saving the config: o conf commit
        Saves all config variables to the current config file
        (CPAN/ or CPAN/ that was loaded at start).

    The configuration dialog can be started any time later again by issuing
    the command " o conf init " in the CPAN shell. A subset of the
    configuration dialog can be run by issuing "o conf init WORD" where WORD
    is any valid config variable or a regular expression.

  Config Variables
    Currently the following keys in the hash reference $CPAN::Config are

      applypatch         path to external prg
      auto_commit        commit all changes to config variables to disk
      build_cache        size of cache for directories to build modules
      build_dir          locally accessible directory to build modules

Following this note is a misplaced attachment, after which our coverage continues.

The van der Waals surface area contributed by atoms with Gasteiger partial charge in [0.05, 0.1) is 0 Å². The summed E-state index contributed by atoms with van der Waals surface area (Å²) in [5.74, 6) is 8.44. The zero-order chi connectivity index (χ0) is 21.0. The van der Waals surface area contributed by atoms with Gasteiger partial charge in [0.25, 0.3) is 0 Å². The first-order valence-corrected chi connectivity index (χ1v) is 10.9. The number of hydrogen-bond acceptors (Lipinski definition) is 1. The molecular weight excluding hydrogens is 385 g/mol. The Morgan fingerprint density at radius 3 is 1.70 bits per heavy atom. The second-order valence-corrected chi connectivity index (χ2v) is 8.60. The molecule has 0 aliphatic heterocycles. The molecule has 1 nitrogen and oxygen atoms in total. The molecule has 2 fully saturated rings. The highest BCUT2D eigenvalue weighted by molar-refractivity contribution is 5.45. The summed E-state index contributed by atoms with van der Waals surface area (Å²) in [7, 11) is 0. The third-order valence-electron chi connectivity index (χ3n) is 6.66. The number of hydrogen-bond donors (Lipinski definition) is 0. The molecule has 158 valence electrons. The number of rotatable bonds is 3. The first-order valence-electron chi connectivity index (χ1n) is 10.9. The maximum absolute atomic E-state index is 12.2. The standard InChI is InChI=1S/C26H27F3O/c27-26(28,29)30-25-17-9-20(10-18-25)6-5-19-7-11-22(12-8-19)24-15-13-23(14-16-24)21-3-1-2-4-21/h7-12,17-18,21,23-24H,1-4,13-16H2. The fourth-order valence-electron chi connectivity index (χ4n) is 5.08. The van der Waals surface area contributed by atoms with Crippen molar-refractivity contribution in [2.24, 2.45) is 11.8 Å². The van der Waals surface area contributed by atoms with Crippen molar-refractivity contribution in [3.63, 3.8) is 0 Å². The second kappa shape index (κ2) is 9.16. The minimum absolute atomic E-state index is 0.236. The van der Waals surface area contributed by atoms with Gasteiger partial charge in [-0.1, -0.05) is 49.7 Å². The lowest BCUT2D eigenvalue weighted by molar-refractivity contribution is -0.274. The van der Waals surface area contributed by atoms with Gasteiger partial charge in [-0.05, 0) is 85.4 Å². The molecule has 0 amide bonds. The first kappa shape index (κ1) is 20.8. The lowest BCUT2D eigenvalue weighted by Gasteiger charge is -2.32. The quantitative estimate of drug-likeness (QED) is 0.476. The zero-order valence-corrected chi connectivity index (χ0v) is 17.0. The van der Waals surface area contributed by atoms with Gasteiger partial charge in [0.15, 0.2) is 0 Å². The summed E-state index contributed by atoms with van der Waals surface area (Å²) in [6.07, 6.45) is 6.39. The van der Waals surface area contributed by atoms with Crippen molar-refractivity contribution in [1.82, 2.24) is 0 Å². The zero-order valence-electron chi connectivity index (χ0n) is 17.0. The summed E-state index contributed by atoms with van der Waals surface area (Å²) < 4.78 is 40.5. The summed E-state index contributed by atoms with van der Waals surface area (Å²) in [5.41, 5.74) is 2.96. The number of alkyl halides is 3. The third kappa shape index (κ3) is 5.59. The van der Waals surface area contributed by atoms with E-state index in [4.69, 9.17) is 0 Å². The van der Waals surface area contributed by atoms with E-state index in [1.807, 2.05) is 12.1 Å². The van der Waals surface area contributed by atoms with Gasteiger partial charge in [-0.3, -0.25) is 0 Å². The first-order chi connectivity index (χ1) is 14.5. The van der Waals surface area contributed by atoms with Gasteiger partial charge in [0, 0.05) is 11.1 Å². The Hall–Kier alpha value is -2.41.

build_dir_reuse    boolean if distros in build_dir are persistent
                         to install or not to install when a module is
                         only needed for building. yes|no|ask/yes|ask/no
      bzip2              path to external prg
      cache_metadata     use serializer to cache metadata
      commands_quote     prefered character to use for quoting external
                         commands when running them. Defaults to double
                         quote on Windows, single tick everywhere else;
                         can be set to space to disable quoting
      check_sigs         if signatures should be verified
      colorize_debug     Term::ANSIColor attributes for debugging output
      colorize_output    boolean if Term::ANSIColor should colorize output